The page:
1 of 3
Deseret News Archives
A hiker explores a trail located in the San Rafael Swell in Emery County.

SALT LAKE CITY — A public lands bill in Emery County establishes a new national park, makes permanent and expands wilderness study areas and sets up a sprawling conservation area in the San Rafael Swell with a nod to recreation, history and cultural resources.

Rep. John Curtis, R-Utah, and Sen. Orrin Hatch, R-Utah, unveiled the measure Wednesday, saying it is the result of a broad consensus among many diverse interests.

"So often public lands bills are approached with a winner takes all," Curtis said. "It's this or it is nothing. This bill, every stakeholder had very different interests, but everyone wanted to do the right thing."

Curtis said the bill also has an original co-sponsor, Rep. Colleen Hanabusa, D-Hawaii, who is the ranking member of the Subcommittee on Federal Lands.

"We are getting some great support," he said, noting the bipartisan backing.

Multiple groups or entities are in favor of the bill, including American Whitewater, Emery County, the Conservation Alliance and SEMA, an organization of off-road enthusiasts.

Gov. Gary Herbert praised the bill, called the Emery County Public Land Management Act of 2018.

"It's an important bill and is a great example of what can happen when members of a community set aside differences and work to find solutions that will benefit the county, its residents and the state of Utah."

Some environmental groups, however, blasted its provisions.

“(This) bill is a giveaway to Emery County and a loss to the people who love these public lands,” said Athan Manuel, director of public lands protection for Sierra Club. “Truly world-class landscapes like Labyrinth Canyon and Muddy Creek, which deserve full wilderness protection, are instead given paltry protection under the guise of a national conservation area that is riddled with anti-conservation language. "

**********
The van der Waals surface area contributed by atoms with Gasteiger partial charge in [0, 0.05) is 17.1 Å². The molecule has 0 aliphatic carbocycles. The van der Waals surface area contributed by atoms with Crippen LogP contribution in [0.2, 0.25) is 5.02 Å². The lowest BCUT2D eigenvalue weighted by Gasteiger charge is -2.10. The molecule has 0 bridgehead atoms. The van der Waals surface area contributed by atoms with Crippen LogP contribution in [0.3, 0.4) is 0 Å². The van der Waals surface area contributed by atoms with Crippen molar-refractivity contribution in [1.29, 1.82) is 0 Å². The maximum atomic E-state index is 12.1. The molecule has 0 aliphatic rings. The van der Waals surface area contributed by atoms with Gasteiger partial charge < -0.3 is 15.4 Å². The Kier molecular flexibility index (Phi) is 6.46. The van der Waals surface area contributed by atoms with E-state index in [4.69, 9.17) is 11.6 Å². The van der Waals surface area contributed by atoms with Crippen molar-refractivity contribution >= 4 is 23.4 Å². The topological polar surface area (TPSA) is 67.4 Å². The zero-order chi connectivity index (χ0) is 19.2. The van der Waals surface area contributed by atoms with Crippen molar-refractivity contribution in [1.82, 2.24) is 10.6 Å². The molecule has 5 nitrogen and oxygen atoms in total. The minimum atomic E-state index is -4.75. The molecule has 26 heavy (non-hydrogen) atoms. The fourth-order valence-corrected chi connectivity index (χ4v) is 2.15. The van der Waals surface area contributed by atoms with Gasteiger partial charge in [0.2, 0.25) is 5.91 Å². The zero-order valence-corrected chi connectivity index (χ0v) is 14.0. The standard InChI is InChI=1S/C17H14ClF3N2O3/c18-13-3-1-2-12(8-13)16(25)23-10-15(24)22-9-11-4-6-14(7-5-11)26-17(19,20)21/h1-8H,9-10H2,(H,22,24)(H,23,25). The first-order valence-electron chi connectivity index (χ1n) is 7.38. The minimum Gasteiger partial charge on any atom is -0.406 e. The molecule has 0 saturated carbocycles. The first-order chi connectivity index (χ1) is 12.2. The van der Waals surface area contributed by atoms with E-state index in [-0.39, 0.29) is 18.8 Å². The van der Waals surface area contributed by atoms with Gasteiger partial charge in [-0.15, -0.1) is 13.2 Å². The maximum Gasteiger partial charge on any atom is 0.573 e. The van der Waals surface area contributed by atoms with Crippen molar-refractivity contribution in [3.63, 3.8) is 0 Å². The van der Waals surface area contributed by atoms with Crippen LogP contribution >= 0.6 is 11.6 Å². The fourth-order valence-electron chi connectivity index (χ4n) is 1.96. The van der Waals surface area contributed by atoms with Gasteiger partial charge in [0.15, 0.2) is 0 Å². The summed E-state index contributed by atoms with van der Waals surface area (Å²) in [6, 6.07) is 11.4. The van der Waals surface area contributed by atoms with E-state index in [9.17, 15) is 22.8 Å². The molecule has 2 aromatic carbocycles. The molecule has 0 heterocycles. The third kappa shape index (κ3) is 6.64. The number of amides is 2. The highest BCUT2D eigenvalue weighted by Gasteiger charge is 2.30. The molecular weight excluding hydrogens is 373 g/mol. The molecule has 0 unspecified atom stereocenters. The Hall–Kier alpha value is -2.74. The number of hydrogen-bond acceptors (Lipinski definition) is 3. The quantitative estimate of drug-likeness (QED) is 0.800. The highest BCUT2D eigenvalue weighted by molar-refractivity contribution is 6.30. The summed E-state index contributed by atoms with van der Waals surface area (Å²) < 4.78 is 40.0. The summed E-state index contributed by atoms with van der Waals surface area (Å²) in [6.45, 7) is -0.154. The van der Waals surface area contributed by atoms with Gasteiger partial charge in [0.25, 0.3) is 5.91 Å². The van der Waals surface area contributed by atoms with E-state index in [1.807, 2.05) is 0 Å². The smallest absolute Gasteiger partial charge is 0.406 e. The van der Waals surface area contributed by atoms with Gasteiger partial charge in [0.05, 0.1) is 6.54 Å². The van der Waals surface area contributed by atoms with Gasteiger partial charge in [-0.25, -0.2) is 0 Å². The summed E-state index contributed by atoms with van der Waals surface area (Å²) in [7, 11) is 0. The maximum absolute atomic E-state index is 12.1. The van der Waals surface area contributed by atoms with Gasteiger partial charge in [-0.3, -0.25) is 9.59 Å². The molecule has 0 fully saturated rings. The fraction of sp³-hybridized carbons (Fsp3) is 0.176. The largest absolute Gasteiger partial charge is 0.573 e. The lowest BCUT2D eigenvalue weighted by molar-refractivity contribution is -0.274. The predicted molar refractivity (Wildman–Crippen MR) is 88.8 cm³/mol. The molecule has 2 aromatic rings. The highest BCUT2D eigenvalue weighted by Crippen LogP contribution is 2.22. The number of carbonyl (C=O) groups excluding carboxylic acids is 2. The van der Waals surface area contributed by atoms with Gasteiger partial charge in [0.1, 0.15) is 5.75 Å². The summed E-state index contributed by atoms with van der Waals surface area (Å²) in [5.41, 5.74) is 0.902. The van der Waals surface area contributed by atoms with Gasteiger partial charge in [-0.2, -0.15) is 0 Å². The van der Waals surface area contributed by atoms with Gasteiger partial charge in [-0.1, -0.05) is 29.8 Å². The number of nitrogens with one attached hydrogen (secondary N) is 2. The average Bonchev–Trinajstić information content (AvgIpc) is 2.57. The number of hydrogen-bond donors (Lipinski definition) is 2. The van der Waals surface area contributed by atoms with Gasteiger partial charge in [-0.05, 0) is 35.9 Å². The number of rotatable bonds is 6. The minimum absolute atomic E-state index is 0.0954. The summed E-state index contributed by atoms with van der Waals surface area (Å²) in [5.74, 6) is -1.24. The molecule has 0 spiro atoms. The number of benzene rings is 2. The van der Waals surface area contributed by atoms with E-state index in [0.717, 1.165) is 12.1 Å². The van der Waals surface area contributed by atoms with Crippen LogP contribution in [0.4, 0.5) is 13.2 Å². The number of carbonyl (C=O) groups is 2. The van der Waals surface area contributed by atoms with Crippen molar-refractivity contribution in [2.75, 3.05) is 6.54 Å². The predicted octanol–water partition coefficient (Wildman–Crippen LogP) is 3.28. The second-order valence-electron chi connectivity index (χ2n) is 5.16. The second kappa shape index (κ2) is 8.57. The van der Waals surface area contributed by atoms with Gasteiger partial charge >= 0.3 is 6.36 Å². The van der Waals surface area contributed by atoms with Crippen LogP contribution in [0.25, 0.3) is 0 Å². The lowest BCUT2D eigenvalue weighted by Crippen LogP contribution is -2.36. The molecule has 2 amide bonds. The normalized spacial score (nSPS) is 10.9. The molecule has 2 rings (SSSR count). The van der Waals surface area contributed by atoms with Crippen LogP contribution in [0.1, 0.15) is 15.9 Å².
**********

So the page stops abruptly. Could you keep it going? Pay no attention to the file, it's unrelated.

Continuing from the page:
Scott Groene, executive director of the Southern Utah Wilderness Alliance, said the measure prioritizes motorized recreation over conservation and provides off-roading in new, remote areas.

Opponents also point out that the bill fails to resolve the fight over so-called RS2477 rights-of-way and allows the litigation continue over access.

The bill proposes:

• Moving 436,643 acres of wilderness study areas in Emery County into permanent wilderness areas and expanding them to 577,986 acres

• Establishing the 383,380 acre San Rafael Swell Western Heritage and Historic Mining National Conservation Area to conserve and protect the recreational, cultural, historical, educational, natural, scenic and wildlife resources of the area

• Expanding Goblin Valley State Park by 10,000 acres, leaving the new addition as federal land, with considerations for state resources to improve visitor experience

• Trading out 100,000 acres of school trust lands in that area for lands to provide more benefit to the Utah School and Institutional Trust Lands Administration's permanent trust fund for school beneficiaries

• Establishing the Jurassic National Monument comprising 2,453 acres

Hatch said the bill provides a lasting solution to some tough public land issues in Emery County.

“It’s the product of 23 years of effort and over 3,000 meetings spent responding to the needs of stakeholders across the ideological spectrum — from environmental groups to the grazing community and everyone in between," Hatch said. "With one bill, we are protecting more acreage than all legislative efforts from the last eight years combined.”

9 comments on this story

Emery County was among the first counties in Utah to reach consensus on potential public lands legislation years ago — components that were then part of Rep. Rob Bishop's failed Public Lands Initiative that sought consensus on land issues across a large swath of the state.

Lynn Sitterud, chairman of the Emery County Commission, said the legislation seeks regulatory certainty for natural resources in the county.

"This bill is inclusive of all stakeholders and their interests. It makes sense. It is a better way to make natural resource management decisions," he said. "We will all benefit. "